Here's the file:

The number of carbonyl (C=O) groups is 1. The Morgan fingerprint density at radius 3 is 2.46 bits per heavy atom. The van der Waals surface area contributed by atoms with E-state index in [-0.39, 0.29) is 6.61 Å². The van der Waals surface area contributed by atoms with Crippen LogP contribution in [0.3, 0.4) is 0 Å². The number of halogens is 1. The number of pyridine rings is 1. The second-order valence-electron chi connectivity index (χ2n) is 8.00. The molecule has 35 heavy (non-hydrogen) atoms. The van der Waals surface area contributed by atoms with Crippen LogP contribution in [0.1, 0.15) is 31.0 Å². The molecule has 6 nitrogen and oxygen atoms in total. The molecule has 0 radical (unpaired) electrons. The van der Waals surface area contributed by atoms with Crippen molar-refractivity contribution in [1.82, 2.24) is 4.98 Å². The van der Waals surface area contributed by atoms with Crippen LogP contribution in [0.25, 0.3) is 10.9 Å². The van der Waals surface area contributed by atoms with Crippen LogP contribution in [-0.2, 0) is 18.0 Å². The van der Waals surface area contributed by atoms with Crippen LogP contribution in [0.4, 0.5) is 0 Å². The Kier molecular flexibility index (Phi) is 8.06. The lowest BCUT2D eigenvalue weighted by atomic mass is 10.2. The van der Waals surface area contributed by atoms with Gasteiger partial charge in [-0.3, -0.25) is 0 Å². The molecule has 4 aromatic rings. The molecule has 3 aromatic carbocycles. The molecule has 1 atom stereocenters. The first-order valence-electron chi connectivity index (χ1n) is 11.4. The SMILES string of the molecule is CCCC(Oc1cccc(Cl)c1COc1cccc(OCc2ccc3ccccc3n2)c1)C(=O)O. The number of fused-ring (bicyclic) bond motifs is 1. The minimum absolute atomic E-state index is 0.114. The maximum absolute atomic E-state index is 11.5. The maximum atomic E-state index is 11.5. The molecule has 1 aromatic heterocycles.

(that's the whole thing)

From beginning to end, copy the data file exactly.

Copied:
The number of carbonyl (C=O) groups is 1. The Morgan fingerprint density at radius 3 is 2.46 bits per heavy atom. The van der Waals surface area contributed by atoms with E-state index in [-0.39, 0.29) is 6.61 Å². The van der Waals surface area contributed by atoms with Crippen LogP contribution in [0.3, 0.4) is 0 Å². The number of halogens is 1. The number of pyridine rings is 1. The second-order valence-electron chi connectivity index (χ2n) is 8.00. The molecule has 35 heavy (non-hydrogen) atoms. The van der Waals surface area contributed by atoms with Crippen LogP contribution in [0.1, 0.15) is 31.0 Å². The molecule has 6 nitrogen and oxygen atoms in total. The molecule has 0 radical (unpaired) electrons. The van der Waals surface area contributed by atoms with Crippen molar-refractivity contribution in [1.82, 2.24) is 4.98 Å². The van der Waals surface area contributed by atoms with Crippen LogP contribution in [0.25, 0.3) is 10.9 Å². The van der Waals surface area contributed by atoms with Crippen LogP contribution in [-0.2, 0) is 18.0 Å². The van der Waals surface area contributed by atoms with Crippen LogP contribution in [0.4, 0.5) is 0 Å². The Kier molecular flexibility index (Phi) is 8.06. The lowest BCUT2D eigenvalue weighted by atomic mass is 10.2. The van der Waals surface area contributed by atoms with Gasteiger partial charge in [-0.3, -0.25) is 0 Å². The molecule has 4 aromatic rings. The molecule has 3 aromatic carbocycles. The molecule has 1 atom stereocenters. The first-order valence-electron chi connectivity index (χ1n) is 11.4. The SMILES string of the molecule is CCCC(Oc1cccc(Cl)c1COc1cccc(OCc2ccc3ccccc3n2)c1)C(=O)O. The number of fused-ring (bicyclic) bond motifs is 1. The minimum absolute atomic E-state index is 0.114. The maximum absolute atomic E-state index is 11.5. The maximum atomic E-state index is 11.5. The molecule has 1 aromatic heterocycles.